8 Data-Supported Steps to Reduce Fatigue and Burnout
Running a business can be incredibly rewarding, but it can also be incredibly exhausting. As a business owner or manager, it’s essential to take the time to slow down, recognize when you’re feeling overwhelmed, and take proactive steps to reduce fatigue and burnout. In this blog post, we’ll explore the importance of sustainable business practices and how slowing down can help protect your physical and mental health while supporting organizational success.
1. Eliminate wasted time.
Take a thoughtful look at your to-do list. Are there any tasks that take significant time and resources to complete that don’t offer you the return on investment to make them worthwhile? What would happen if you eliminated them from your to-do list entirely? Would you still meet your desired destination? If yes, it may be time to axe that task. Consider this quote from The Four Disciplines of Execution: “The only reason you fight a battle is to win the war.” Is this task going to help you win it? Or does it just feel productive?
2. Get off electronics and social media.
Vision Direct polled 2,000 adults in the U.S. and found that the average person spent over 6,259 hours per year staring at screens. If that statistic is making you sweat, or if you feel like you don’t have any time to live the life you want to, your work-life balance could be lurking behind the electric glow of your devices. Instead of setting an ambiguous goal to use your cell phone less, try tactics like:
- plugging your phone in overnight in a different room to prevent you from starting your day by doom scrolling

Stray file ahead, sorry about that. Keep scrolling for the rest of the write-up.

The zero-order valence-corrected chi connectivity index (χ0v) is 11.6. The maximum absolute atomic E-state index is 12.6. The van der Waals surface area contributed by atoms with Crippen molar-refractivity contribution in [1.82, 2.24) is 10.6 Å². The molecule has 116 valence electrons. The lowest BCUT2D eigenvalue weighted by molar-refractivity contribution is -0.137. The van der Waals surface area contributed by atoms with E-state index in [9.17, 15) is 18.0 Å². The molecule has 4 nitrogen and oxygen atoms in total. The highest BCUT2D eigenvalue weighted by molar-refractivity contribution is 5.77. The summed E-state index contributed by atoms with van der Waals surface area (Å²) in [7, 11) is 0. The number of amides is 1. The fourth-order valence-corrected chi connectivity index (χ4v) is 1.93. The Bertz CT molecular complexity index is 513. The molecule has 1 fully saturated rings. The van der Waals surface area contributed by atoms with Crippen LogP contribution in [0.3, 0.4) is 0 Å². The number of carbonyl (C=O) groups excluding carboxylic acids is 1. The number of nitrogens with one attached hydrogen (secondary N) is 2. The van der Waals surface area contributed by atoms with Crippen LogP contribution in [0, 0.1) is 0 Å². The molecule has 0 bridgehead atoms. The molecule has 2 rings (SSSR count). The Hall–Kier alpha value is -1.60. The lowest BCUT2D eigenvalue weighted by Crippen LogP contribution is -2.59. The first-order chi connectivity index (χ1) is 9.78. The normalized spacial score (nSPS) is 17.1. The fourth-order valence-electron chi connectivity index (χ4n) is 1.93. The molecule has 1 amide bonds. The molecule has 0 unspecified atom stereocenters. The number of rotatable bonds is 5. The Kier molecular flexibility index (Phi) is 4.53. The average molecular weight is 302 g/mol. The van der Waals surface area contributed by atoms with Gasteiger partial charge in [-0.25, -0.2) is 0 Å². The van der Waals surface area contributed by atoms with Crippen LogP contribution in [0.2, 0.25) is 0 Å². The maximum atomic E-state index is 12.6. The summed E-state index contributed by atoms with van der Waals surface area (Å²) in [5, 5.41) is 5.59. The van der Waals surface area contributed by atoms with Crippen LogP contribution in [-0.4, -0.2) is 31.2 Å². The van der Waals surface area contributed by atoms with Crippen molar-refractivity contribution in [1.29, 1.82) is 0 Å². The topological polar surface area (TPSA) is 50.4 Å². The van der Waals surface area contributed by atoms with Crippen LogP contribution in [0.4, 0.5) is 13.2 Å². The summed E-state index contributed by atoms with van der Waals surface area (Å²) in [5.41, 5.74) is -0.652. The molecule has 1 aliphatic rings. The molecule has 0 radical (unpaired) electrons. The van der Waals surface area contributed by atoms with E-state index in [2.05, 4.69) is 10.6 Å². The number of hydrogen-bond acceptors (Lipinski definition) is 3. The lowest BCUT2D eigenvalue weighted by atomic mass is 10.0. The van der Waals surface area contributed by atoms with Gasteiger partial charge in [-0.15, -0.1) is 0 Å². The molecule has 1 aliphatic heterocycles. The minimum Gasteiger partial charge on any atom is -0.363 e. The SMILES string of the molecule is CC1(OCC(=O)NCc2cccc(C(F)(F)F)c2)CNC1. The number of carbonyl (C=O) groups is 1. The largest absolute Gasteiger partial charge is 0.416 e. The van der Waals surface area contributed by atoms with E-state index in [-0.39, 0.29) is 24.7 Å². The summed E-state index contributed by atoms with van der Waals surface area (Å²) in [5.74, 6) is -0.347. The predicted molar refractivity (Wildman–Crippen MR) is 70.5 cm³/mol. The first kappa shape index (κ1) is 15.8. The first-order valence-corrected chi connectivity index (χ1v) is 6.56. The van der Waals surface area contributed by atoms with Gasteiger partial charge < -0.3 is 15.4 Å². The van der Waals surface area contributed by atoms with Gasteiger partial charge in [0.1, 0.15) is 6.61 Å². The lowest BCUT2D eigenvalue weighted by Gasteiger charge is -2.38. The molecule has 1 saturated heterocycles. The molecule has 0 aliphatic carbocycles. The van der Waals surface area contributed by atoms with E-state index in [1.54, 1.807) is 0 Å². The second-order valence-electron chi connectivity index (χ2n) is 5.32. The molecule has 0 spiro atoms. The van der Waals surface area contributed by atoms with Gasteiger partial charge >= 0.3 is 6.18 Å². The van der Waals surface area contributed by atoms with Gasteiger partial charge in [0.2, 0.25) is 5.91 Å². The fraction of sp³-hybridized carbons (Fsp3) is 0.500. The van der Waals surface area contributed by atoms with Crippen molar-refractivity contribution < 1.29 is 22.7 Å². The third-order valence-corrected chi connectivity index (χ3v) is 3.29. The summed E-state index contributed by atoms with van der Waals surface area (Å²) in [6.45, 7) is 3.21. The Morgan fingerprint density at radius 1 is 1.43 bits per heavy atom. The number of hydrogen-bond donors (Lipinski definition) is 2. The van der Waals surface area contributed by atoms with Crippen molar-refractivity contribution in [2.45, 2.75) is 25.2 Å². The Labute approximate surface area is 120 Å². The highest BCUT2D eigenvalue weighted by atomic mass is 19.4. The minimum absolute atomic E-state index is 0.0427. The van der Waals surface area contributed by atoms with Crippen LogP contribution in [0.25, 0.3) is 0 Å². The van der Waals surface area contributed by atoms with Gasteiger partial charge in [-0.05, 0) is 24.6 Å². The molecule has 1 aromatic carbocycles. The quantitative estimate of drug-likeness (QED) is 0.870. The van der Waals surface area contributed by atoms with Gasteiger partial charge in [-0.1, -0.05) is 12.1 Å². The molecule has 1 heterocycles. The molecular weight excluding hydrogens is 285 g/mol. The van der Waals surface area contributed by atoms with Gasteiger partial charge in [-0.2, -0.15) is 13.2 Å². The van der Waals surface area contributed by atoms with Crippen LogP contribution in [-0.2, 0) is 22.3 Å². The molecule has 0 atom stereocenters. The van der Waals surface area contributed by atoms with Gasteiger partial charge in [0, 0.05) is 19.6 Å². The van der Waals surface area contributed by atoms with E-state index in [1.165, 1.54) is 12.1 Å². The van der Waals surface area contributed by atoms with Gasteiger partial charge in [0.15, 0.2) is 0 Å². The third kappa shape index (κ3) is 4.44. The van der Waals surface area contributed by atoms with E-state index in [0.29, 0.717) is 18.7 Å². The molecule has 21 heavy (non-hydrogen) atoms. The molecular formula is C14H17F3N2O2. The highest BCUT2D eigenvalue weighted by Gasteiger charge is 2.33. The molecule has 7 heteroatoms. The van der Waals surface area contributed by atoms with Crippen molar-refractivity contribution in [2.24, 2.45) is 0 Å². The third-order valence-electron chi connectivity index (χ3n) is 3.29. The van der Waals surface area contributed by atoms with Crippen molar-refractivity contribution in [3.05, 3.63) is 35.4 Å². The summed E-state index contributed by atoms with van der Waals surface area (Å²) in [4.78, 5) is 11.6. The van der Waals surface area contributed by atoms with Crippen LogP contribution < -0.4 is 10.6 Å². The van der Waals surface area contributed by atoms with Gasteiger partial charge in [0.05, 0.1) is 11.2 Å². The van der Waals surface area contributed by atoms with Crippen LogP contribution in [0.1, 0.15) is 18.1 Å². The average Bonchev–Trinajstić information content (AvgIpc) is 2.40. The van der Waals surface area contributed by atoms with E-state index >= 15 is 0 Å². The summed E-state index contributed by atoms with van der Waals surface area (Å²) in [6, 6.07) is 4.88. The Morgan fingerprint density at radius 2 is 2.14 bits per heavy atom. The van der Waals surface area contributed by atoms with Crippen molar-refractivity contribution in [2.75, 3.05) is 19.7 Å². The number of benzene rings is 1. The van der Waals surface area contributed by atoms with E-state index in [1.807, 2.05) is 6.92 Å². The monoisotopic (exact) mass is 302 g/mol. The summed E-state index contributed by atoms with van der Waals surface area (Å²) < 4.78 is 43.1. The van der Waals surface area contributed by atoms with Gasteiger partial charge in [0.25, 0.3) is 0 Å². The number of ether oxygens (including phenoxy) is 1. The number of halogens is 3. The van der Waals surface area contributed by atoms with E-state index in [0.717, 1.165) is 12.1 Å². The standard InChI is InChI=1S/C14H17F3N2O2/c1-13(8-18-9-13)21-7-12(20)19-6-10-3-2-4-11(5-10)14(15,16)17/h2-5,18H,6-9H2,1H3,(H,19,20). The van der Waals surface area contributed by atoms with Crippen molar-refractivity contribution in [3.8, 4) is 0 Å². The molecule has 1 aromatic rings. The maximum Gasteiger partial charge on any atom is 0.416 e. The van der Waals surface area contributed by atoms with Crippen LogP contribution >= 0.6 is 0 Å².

- Setting an alarm at night to set the phone down and enjoy some ‘analog’ activities
- Utilizing your phone’s screen time features to remind you when you’ve spent a certain amount of time on any one app.
- Turning your phone off and putting it away for–gasp–an entire weekend day.
3. Get enough sleep.
Sleep deprivation can negatively impact your executive functioning abilities. If you are sleep-deprived, everything takes longer. Mistakes happen more frequently. Emotions become hard to regulate. Slowing down and getting enough sleep each night can make you more productive, reducing work hours. Plus, you feel more refreshed.
If getting to bed an hour earlier isn’t feasible for you, could you find time to rest your eyes for 15 minutes a few days a week? According to the Sleep Foundation, “A nap can improve cognitive functions such as memory, logical reasoning, and the ability to complete complex tasks.”
4. Zoom out to gain a new perspective.
It’s called the hamster wheel for a reason: you’re moving so fast you can’t see that you aren’t actually going anywhere. Slowing down your usual routine can help you gain perspective. Now that you’ve cut out superfluous tasks, cut down on screen time, and are getting more rest, use that extra bandwidth to reconnect with your mission, vision, and purpose. You might have been fighting fires in the trenches for so long that you’ve forgotten why you’re in business. Make sure your employees understand their grander goals as well.
5. Avoid multitasking.